“It soon became clear that these children appeared to have a new febrile illness involving systemic hyperinflammation, multi-organ involvement, severe abdominal pain and diarrhea, very prominent cardiac shock with severe myocardial dysfunction, as well as kidney injury,” Dr. Arditi clarified. “None of these are seen in typical Kawasaki Disease, but they are hallmark of toxic shock syndrome.”
In fact, he says, many of the symptoms these children are experiencing are similar to those experienced by adults who have COVID.
“The overall clinical picture of children with this new entity is similar in many respects to the later phase of adult COVID-19 infection that is characterized by vasculitis, cytokine storm, hyperinflammation, multi-organ injury, often including severe myocarditis, diarrhea and acute kidney injury and laboratory features of TSS and/or MAS,” said Dr. Arditi.
Why do you think this new inflammatory condition seems to be affecting children only now, several months into the pandemic?
Researchers are still looking into this question, said Dr. Arditi. And right now, they still just don’t know.
In some cases, he says, children are testing positive for COVID-19 and seem to be in the middle of an infection. “In these children it is possible that the active viral infection is triggering a cytokine storm and toxic shock that may be due to some unidentified toxins in the virus,” Dr. Arditi explained.
But many of the children with this syndrome are not currently positive for the novel coronavirus, or SARS-CoV-2, and instead are found to have antibodies for it, says Dr. Arditi. This suggests, he says, “that this hyperinflammatory syndrome is occurring 10-14 or more days after the initial infection and that the antibodies may be playing a role in this disease, perhaps through a mechanism that may involve immune enhancement.”
“In brief, it is very mysterious why this new syndrome occurs in children who haven’t manifested the early stages of COVID-19,” explains Dr. Arditi. But he reassures us that “intense research efforts are underway” to get to the bottom of this all. Thank goodness.
What should worried parents keep in mind about children and COVID-19, and this particular new development?
So here’s the burning question: how worried should parents be?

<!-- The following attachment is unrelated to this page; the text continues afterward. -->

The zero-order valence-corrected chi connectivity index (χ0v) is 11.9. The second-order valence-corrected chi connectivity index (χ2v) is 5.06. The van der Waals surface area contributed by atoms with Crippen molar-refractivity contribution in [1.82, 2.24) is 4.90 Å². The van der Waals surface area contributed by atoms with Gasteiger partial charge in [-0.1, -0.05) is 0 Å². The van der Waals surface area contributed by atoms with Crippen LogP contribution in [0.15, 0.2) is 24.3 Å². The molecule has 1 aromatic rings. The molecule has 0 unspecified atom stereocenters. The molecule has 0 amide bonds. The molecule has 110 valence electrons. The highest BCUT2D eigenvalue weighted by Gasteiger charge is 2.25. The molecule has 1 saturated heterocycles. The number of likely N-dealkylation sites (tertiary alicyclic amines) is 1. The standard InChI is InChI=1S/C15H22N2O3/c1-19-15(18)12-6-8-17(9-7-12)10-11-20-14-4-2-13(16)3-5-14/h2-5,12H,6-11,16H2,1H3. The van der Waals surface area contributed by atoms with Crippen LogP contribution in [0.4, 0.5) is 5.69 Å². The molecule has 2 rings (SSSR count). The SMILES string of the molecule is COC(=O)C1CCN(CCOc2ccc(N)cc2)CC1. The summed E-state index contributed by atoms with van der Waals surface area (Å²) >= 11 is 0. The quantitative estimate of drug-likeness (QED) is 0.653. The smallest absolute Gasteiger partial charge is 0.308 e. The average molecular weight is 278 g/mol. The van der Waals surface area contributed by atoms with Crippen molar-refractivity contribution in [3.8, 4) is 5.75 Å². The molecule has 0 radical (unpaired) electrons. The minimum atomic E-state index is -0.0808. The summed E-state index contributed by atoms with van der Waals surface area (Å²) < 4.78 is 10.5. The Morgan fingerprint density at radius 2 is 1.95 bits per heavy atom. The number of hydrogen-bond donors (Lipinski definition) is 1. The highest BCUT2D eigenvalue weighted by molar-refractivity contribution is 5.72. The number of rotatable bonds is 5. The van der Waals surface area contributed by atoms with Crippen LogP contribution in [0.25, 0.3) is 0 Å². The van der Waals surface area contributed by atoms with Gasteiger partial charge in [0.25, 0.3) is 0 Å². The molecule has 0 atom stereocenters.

“While this new string of illness is troublesome, I want to remind parents the number of COVID-19 cases among children overall remains very small and while some children and infants have been sick with COVID-19, adults make up 98% of the known cases to date and only up to 2% of the COVID-19 cases are among children,” Dr. Arditi assures.
This new inflammatory syndrome is still considered a rare disease, he explains further.
And what should parents do in the meantime?
“Parents should be reassured that children are unlikely to be seriously ill with COVID-19, and I urge parents not to panic, but instead, remain vigilant and call the doctor if their child presents with fever, rash, or any unusual or new symptoms,” he says.
Phew. I’m definitely going to take Dr. Arditi’s smart advice and remain vigilant – and definitely call my doctor if my kids get any concerning symptoms at all. The part about “trying not to panic” is going to be a little easier said than done, but I’ll work on that too. We all should be working a little harder at that, huh?
The bottom line, though, is that SARS-CoV-2 is a brand new virus and there is just so much we don’t know about it yet. I think we all need to do our best to remain patient, let doctors and researchers do their thing, keep ourselves as up-to-date and informed as possible – and do everything in our power to keep our kiddos healthy and safe in the meantime.
Information about COVID-19 is rapidly changing, and Scary Mommy is committed to providing the most recent data in our coverage. With news being updated so frequently, some of the information in this story may have changed after publication. For this reason, we are encouraging readers to use online resources from local public health departments, the Centers for Disease Control, and the World Health Organization to remain as informed as possible.
This article was originally published on